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Today's News

  • Two charged after teen hospitalized

    Two Hodgenville residents have been charged with providing alcoholic beverages to several teenagers.

    According to Lt. Steve Johnson, city officers responded to a report of an intoxicated juvenile entering a residence on Beechtree Drive about 8 p.m. Friday. The teen was “so intoxicated alcohol poisoning was suspected,” Johnson said, and the family was taking the child to Hardin Memorial Hospital for evaluation.

    During the investigation, three more teens “showed up” under the influence, Johnson said.

  • Lincolns Loft to host author

    Lincolns Loft, 25 Lincoln Square, will host a book signing from a Kentucky author.

    Christian fiction writer Ann Gabhart will sign her new book The Believer beginning at 5:30 p.m. Thursday, Aug. 20.

    For more information, call Lincolns Loft at 358-0124.

  • Youth football leagues hold final registration tonight

    LaRue County Youth Football will have a last chance registration for tackle (grades 3-6) and flag (kindergarten-grade 2) football teams tonight.

    The signups are set from 6 to 8 p.m. in the high school cafeteria. Interested players need to attend registration for fitting of equipment.

    Registration fee is $55 for tackle and $30 for flag.

    For more information, call Scott Clemons at 358-4199.

  • White Hall unveils Lincoln exhibit Thursday

    White Hall State Historic Site will unveil a new exhibit that will highlight Abraham Lincoln memorabilia as well as the important role that enslaved African Americans played at the historic home.

    White Hall served as the home of Cassius Marcellus Clay, an emancipationist who was a friend of Lincoln’s and served as his ambassador to Russia. The home near Richmond was built in 1798-99 and was renovated in the mid-1860s.

  • Open records can show where your hard-earned money goes

    In Kentucky, it’s presumed that government documents are open unless there’s a good reason to keep them secret.

    Until July 1, people in South Dakota had to prove documents were open as they sought information. A new law shifts the burden to government to show why it has the right to withhold information.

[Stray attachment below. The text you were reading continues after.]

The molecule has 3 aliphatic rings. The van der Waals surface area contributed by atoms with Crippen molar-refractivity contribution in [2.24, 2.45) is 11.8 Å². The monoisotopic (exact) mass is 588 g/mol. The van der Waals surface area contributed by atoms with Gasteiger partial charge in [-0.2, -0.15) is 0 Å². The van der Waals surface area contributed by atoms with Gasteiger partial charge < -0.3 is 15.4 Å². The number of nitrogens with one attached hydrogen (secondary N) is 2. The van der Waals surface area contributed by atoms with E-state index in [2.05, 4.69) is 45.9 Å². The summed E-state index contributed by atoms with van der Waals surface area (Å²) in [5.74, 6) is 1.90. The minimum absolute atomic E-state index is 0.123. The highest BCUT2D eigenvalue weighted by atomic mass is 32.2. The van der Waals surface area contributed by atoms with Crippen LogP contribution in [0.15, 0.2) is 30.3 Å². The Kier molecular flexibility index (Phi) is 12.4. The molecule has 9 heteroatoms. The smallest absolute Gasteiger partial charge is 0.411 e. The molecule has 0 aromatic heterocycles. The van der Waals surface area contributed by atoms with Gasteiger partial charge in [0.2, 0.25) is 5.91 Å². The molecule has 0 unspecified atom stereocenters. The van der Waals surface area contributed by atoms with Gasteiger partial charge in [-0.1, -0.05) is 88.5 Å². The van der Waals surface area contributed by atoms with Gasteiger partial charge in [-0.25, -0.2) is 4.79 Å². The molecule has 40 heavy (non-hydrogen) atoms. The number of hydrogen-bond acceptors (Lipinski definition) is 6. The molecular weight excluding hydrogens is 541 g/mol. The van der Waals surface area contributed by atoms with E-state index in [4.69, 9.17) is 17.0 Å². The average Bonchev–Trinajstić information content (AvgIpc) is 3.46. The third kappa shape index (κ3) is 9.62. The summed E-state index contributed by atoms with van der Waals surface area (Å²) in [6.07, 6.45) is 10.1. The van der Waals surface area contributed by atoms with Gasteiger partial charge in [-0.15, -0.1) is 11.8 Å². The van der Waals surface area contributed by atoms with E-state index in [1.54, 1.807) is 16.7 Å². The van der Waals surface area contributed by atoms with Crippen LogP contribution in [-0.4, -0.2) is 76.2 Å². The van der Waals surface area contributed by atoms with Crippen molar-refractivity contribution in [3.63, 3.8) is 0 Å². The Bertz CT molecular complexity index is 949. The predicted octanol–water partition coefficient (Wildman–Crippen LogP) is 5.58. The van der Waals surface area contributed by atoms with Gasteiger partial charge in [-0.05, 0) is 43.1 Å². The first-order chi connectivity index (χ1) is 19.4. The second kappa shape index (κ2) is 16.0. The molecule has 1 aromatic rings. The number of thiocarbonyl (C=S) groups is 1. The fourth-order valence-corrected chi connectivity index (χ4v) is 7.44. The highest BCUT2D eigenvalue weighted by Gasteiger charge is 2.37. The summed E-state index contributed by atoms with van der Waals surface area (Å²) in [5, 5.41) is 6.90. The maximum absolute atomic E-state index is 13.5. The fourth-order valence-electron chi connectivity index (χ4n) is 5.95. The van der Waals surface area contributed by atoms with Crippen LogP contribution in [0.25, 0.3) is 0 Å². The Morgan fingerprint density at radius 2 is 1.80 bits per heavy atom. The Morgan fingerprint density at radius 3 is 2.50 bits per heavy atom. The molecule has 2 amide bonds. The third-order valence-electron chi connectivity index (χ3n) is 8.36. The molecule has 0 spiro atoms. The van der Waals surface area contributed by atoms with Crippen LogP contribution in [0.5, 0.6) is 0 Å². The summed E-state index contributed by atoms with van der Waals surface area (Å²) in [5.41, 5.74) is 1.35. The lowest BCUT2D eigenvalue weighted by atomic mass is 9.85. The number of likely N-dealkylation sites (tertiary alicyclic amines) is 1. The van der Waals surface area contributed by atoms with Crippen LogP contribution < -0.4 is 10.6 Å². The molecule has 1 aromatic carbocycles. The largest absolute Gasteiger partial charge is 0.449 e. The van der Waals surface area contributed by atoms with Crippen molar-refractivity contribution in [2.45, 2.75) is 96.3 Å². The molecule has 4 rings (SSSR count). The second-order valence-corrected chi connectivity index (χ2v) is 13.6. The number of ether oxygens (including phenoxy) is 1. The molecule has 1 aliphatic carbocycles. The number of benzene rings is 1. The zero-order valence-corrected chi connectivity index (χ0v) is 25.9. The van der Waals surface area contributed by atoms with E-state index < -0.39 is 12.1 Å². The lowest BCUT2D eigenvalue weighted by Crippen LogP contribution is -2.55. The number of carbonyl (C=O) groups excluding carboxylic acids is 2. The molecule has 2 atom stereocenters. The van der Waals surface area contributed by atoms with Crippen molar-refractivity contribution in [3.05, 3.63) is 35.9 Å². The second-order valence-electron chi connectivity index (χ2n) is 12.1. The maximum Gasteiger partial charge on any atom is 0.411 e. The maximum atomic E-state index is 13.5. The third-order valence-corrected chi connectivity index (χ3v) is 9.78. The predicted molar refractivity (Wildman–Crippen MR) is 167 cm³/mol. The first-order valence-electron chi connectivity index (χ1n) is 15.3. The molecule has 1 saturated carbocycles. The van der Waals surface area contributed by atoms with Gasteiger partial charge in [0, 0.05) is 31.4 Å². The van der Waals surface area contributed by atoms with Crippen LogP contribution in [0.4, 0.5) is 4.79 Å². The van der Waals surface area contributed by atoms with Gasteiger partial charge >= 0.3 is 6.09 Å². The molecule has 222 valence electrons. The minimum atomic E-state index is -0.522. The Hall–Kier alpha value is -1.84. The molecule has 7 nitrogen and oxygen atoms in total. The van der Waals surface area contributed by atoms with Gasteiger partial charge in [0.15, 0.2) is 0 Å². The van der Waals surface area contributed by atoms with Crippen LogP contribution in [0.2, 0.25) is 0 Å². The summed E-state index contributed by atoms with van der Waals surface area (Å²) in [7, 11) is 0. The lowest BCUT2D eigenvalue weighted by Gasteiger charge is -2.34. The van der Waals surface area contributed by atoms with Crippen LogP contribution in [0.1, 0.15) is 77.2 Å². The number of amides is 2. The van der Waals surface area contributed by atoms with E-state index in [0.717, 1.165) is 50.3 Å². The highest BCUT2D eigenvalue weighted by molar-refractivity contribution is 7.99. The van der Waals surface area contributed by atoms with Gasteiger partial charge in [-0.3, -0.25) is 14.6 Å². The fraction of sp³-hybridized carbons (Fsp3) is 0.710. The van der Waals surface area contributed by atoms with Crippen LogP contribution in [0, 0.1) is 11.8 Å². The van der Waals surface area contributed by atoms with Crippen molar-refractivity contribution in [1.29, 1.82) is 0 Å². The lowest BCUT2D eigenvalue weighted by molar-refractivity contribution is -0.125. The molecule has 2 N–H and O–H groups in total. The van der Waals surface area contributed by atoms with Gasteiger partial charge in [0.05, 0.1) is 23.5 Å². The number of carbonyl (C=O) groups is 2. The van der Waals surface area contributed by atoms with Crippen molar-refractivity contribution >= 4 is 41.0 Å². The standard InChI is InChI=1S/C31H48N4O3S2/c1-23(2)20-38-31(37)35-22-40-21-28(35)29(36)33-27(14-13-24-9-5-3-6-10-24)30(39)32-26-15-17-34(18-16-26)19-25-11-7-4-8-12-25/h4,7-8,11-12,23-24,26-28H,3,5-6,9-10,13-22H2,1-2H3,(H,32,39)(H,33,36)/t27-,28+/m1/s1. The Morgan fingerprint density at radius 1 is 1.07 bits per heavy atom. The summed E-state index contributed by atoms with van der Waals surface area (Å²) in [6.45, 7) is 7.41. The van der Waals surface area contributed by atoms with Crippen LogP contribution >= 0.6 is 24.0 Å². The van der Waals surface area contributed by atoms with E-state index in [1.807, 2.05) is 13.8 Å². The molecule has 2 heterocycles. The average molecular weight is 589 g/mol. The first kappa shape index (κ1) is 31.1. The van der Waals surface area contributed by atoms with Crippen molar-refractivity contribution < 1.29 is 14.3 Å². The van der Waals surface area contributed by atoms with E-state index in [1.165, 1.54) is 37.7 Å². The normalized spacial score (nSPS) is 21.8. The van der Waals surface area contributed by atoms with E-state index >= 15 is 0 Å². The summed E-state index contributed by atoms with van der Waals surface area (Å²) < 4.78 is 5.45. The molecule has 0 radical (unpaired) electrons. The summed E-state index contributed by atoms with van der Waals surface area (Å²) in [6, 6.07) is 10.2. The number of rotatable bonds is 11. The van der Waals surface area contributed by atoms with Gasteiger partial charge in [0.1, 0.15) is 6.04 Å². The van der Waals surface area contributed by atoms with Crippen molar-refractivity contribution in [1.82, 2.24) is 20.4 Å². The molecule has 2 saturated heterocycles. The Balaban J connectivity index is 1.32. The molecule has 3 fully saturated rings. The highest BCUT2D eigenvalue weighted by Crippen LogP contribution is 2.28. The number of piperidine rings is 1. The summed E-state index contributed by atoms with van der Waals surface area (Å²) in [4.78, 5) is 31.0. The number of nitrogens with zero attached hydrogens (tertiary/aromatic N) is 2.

Officials think it will have a “long-term positive impact on government,” according to a news account. It’s a long overdue development.

  • ECTC provides a sense of direction

    Landmark News Service

    With classes back in session this week, Elizabethtown Community and Technical College is helping students maneuver around construction on campus.

    ECTC set up tents in two locations to help new students navigate around construction of the Phase II building of the Regional Postsecondary Education Center. The tents are between the Administration Building and the Science Building and in front of the Occupational/Technical Building.

  • KY 222 improvements still in works after NAATBatt flops

    Hopes of establishing a lithium-ion battery research center and production facility in Glendale were derailed last week when federal development dollars went elsewhere.

    A consortium of companies – known as the National Alliance for Advanced Transportation Batteries or NAATBatt –  applied for a $342 million federal stimulus grant to build a 1 million-square-foot plant to manufacture four different formats of lithium-ion battery cells. Several hundred new jobs were expected to be created in the field of electrical car power.

  • Women's pen pal friendship spans six decades and worth every stamp

    If Tickle Ragland doesn’t hold a record for length of corresponding with a pen pal, she surely must be close.

    Ragland, 72, has exchanged letters with Sharon Meisenheimer of Walnut, Ill., for 62 years.

    In those six decades, they have seen the price of stamps increase from 3 to 44 cents, but much more importantly, the two women have developed a closeness that rivals that of siblings.

  • Fraze to present summer research at National Consortium

    The Carol Martin Gatton Academy of Mathematics and Science in Kentucky at Western Kentucky University has been named to Newsweek’s 2009 list of  “The Public Elites.”

  • Make mealtime a family time

    One of the fondest memories of my childhood is that of my entire family sitting down almost every evening for a nice meal together. It was a great opportunity for us to talk about the day’s events and stay connected with each other. For most families these days it is hard to make time for family meals for many reasons. But the benefits of sharing a meal together are tremendous for both parents and kids.